I’m a big fan of the comedian Dara O’Briain. He never fails to illicit full belly laughs from me. He’s got a fantastic joke (that we can probably all relate to) about a friend of his who just got Sky HD and an HD TV. I’ll never do the joke justice here, so check it out below. As fun as it is to laugh at this well-intentioned but tech-illiterate friend, I’m slightly ashamed to admit that I had an experience similar to this one the other week with my PS5. The thing is, however, I’m sure I’m not the only one.
As Marty pointed out last week, the PS5 doesn’t have a huge amount going for it at the moment. In fact, apart from Demon’s Souls, I can’t think of a single game that would make me wholeheartedly recommend the upgrade. One thing that the PS5 does have over the PS4 though, is the ability to play games at higher resolutions, higher framerates, and with the oh-so-lovely Dualsense controller. This was certainly a draw to the estimated 25% of PS5 owners who didn’t have a PS4. However, it probably wasn’t enough on its own to make all but the most hardcore gamers buy into the system (for the record I don’t fit into either of those categories, I’m just a sucker for new tech).
Not all Games are Created Equal
The basic gist is pretty simple; on both the PS5 and the Xbox Series you can get a free upgrade to the next-gen version of a game if you own the previous-gen version (so if I bought the PS4 version of Assassin’s Creed I’d essentially be able to get the PS5 version free of charge). Not all games support this, however, but any that don’t will, more than likely, run smoother and have fewer performance issues on the newer tech. It’s a win-win in all scenarios.
On the Xbox Series, this is all handled in the background. You pop your game in and when you go to play it, you’re prompted to upgrade to the next-gen version. The update downloads, installs, and you’re good to go. Not so for the PlayStation. If you own a PS4 game that’s been given the “re-release” treatment you have to go to the tab for the game, find the store tile for the game you already own, and “rebuy” it. This will start the update and it will bring you over to the newer version of the game. Now, this doesn’t cost any money, but it’s such an awkward way of doing things. Even at the best of times, it’s tough to know which version of the game you’re playing. Some games like Final Fantasy VII Remake are a whole other kettle of fish.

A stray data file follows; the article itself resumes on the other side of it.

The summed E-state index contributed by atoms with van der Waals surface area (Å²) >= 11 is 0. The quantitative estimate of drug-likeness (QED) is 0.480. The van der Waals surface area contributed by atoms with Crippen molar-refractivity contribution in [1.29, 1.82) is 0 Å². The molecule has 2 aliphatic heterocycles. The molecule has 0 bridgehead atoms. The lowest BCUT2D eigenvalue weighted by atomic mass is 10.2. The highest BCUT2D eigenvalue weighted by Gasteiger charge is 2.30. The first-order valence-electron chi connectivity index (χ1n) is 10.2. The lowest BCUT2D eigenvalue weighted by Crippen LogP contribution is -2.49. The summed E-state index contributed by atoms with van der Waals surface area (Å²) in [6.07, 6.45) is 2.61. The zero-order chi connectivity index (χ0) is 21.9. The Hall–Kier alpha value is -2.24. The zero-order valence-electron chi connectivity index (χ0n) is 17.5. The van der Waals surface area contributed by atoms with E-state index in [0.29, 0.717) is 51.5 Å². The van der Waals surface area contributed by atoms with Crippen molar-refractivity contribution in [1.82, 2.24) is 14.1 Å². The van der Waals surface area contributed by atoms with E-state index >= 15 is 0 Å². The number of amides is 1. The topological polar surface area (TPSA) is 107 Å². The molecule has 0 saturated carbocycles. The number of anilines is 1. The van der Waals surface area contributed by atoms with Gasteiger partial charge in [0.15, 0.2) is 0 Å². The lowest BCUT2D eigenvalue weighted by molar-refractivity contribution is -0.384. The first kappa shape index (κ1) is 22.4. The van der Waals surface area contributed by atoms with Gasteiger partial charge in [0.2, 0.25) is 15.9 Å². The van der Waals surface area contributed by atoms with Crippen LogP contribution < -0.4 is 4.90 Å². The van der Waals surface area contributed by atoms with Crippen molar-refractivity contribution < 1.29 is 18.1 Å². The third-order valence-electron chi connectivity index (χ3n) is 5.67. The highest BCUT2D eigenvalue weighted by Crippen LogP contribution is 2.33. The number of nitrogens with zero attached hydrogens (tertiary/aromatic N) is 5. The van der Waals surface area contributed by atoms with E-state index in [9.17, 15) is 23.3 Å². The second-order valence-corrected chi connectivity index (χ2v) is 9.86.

Owning up to my shame
I was caught out by this last week. In a previous article, I wanted to include a picture of Crash Bandicoot in his Pirate outfit from It’s About Time. “Great,” I thought, “the game just got a free upgrade to the PS5 version, so I bet it’ll look deadly!”. I loaded up what I thought was the PS5 version of the game and took a couple of screenshots. They didn’t come out too well. When I went through the palaver of importing them to my PC, they were blurry, I lost a lot of detail as I zoomed in. Nothing seemed to add up. I went back to try and take some better shots and I noticed a tile on the PS5 home screen that was offering me a digital copy of Crash Bandicoot for free. Turns out this was the upgrade file that I thought had downloaded automatically! Well, I never felt like more of a fool. There was I playing through the final frustrating levels of the game following a normal update thinking “Well I guess it kind of looks better, and it loads a little faster”. All a placebo effect induced by the tall white trickster! I became that friend who was obsessing about his not-actually-HD HD TV.
How to Avoid the Trap
If this happens to you, or if you want a free upgrade to the game be sure to do a little search in the game’s page and download the file marked as “Free” from the store. After that installs, make sure you’re playing the PS5 version of the game by opening the options page from the Game-Launch tile. This will let you know which version of the game you’ve currently got loaded up. Why Sony didn’t make this a seamless, automatic process I’ll never know. Who would actively choose to play a lesser version of a game? Who doesn’t want to play at a guaranteed 60fps or 4K if they can? Even when I loaded up the new version of Crash 4 all the button prompts had changed to match the Dualsense buttons, just compounding the shame I felt.
Look, in the grand scheme of things, this isn’t a major problem. It’s not even a first-world problem. It’s a 1% problem. But it’s just one more thing that’s disappointing about the overall experience of the PS5. Now to go and download the PS5 versions of Ratchet and Clank and Horizon: Zero Dawn before the sequels come out…